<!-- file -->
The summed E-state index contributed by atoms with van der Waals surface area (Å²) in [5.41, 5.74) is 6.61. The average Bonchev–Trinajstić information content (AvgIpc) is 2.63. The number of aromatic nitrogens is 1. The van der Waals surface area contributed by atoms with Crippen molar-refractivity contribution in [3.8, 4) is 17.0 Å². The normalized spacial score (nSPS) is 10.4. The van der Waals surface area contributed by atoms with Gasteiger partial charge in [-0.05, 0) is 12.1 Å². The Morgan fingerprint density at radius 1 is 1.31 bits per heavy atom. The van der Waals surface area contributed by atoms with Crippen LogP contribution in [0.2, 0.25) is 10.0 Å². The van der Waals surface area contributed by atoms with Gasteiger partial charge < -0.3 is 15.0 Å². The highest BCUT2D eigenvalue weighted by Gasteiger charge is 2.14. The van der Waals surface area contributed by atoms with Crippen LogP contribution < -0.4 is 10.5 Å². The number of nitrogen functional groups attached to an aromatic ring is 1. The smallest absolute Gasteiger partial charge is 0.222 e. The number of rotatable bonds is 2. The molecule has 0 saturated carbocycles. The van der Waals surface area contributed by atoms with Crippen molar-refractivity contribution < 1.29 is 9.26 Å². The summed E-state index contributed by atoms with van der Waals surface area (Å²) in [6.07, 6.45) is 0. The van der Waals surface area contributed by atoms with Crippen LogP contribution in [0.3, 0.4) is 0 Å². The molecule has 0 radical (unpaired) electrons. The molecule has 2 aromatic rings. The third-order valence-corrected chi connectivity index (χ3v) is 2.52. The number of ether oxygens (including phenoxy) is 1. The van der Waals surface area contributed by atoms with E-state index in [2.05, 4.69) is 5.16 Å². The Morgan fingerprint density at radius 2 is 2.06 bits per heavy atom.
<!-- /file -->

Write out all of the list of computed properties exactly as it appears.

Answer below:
The summed E-state index contributed by atoms with van der Waals surface area (Å²) in [5.41, 5.74) is 6.61. The average Bonchev–Trinajstić information content (AvgIpc) is 2.63. The number of aromatic nitrogens is 1. The van der Waals surface area contributed by atoms with Crippen molar-refractivity contribution in [3.8, 4) is 17.0 Å². The normalized spacial score (nSPS) is 10.4. The van der Waals surface area contributed by atoms with Gasteiger partial charge in [-0.05, 0) is 12.1 Å². The Morgan fingerprint density at radius 1 is 1.31 bits per heavy atom. The van der Waals surface area contributed by atoms with Crippen LogP contribution in [0.2, 0.25) is 10.0 Å². The van der Waals surface area contributed by atoms with Gasteiger partial charge < -0.3 is 15.0 Å². The highest BCUT2D eigenvalue weighted by Gasteiger charge is 2.14. The van der Waals surface area contributed by atoms with Crippen LogP contribution < -0.4 is 10.5 Å². The number of nitrogen functional groups attached to an aromatic ring is 1. The smallest absolute Gasteiger partial charge is 0.222 e. The number of rotatable bonds is 2. The molecule has 0 saturated carbocycles. The van der Waals surface area contributed by atoms with Crippen molar-refractivity contribution < 1.29 is 9.26 Å². The summed E-state index contributed by atoms with van der Waals surface area (Å²) in [6.07, 6.45) is 0. The van der Waals surface area contributed by atoms with Crippen LogP contribution in [0.3, 0.4) is 0 Å². The molecule has 0 radical (unpaired) electrons. The molecule has 2 aromatic rings. The third-order valence-corrected chi connectivity index (χ3v) is 2.52. The number of ether oxygens (including phenoxy) is 1. The van der Waals surface area contributed by atoms with E-state index in [2.05, 4.69) is 5.16 Å². The Morgan fingerprint density at radius 2 is 2.06 bits per heavy atom.